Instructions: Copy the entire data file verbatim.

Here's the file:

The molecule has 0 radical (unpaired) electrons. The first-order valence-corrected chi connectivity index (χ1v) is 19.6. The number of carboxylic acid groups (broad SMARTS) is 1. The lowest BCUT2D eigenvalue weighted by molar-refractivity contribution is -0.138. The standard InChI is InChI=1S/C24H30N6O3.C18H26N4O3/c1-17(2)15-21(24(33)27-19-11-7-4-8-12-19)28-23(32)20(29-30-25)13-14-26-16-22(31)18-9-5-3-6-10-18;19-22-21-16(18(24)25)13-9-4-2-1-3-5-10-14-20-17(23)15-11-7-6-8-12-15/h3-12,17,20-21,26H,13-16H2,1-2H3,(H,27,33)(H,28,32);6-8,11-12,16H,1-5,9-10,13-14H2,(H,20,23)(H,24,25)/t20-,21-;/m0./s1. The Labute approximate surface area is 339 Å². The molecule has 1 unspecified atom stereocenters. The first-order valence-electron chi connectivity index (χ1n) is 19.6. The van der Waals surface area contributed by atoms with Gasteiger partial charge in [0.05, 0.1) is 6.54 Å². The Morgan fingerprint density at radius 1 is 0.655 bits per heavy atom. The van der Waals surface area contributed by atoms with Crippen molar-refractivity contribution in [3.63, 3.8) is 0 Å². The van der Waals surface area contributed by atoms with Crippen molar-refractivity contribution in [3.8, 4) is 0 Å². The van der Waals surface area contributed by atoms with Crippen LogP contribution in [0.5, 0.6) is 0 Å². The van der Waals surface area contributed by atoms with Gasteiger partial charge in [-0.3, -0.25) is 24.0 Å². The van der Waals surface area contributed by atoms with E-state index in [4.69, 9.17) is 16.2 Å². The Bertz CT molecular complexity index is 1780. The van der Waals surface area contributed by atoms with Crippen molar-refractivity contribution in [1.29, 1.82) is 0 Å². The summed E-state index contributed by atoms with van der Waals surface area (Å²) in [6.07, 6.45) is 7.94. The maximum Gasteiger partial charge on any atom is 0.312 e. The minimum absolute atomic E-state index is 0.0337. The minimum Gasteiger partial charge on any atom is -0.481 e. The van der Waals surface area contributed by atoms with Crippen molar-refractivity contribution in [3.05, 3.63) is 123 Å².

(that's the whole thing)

The molecule has 0 radical (unpaired) electrons. The first-order valence-corrected chi connectivity index (χ1v) is 19.6. The number of carboxylic acid groups (broad SMARTS) is 1. The lowest BCUT2D eigenvalue weighted by molar-refractivity contribution is -0.138. The standard InChI is InChI=1S/C24H30N6O3.C18H26N4O3/c1-17(2)15-21(24(33)27-19-11-7-4-8-12-19)28-23(32)20(29-30-25)13-14-26-16-22(31)18-9-5-3-6-10-18;19-22-21-16(18(24)25)13-9-4-2-1-3-5-10-14-20-17(23)15-11-7-6-8-12-15/h3-12,17,20-21,26H,13-16H2,1-2H3,(H,27,33)(H,28,32);6-8,11-12,16H,1-5,9-10,13-14H2,(H,20,23)(H,24,25)/t20-,21-;/m0./s1. The Labute approximate surface area is 339 Å². The molecule has 1 unspecified atom stereocenters. The first-order valence-electron chi connectivity index (χ1n) is 19.6. The van der Waals surface area contributed by atoms with Gasteiger partial charge in [0.05, 0.1) is 6.54 Å². The Morgan fingerprint density at radius 1 is 0.655 bits per heavy atom. The van der Waals surface area contributed by atoms with Crippen molar-refractivity contribution in [3.63, 3.8) is 0 Å². The van der Waals surface area contributed by atoms with Crippen molar-refractivity contribution in [3.8, 4) is 0 Å². The van der Waals surface area contributed by atoms with Crippen LogP contribution in [0.5, 0.6) is 0 Å². The van der Waals surface area contributed by atoms with Gasteiger partial charge in [-0.3, -0.25) is 24.0 Å². The van der Waals surface area contributed by atoms with E-state index in [4.69, 9.17) is 16.2 Å². The Bertz CT molecular complexity index is 1780. The van der Waals surface area contributed by atoms with Crippen molar-refractivity contribution in [1.29, 1.82) is 0 Å². The summed E-state index contributed by atoms with van der Waals surface area (Å²) in [6.07, 6.45) is 7.94. The maximum Gasteiger partial charge on any atom is 0.312 e. The minimum absolute atomic E-state index is 0.0337. The minimum Gasteiger partial charge on any atom is -0.481 e. The van der Waals surface area contributed by atoms with Crippen molar-refractivity contribution in [3.05, 3.63) is 123 Å².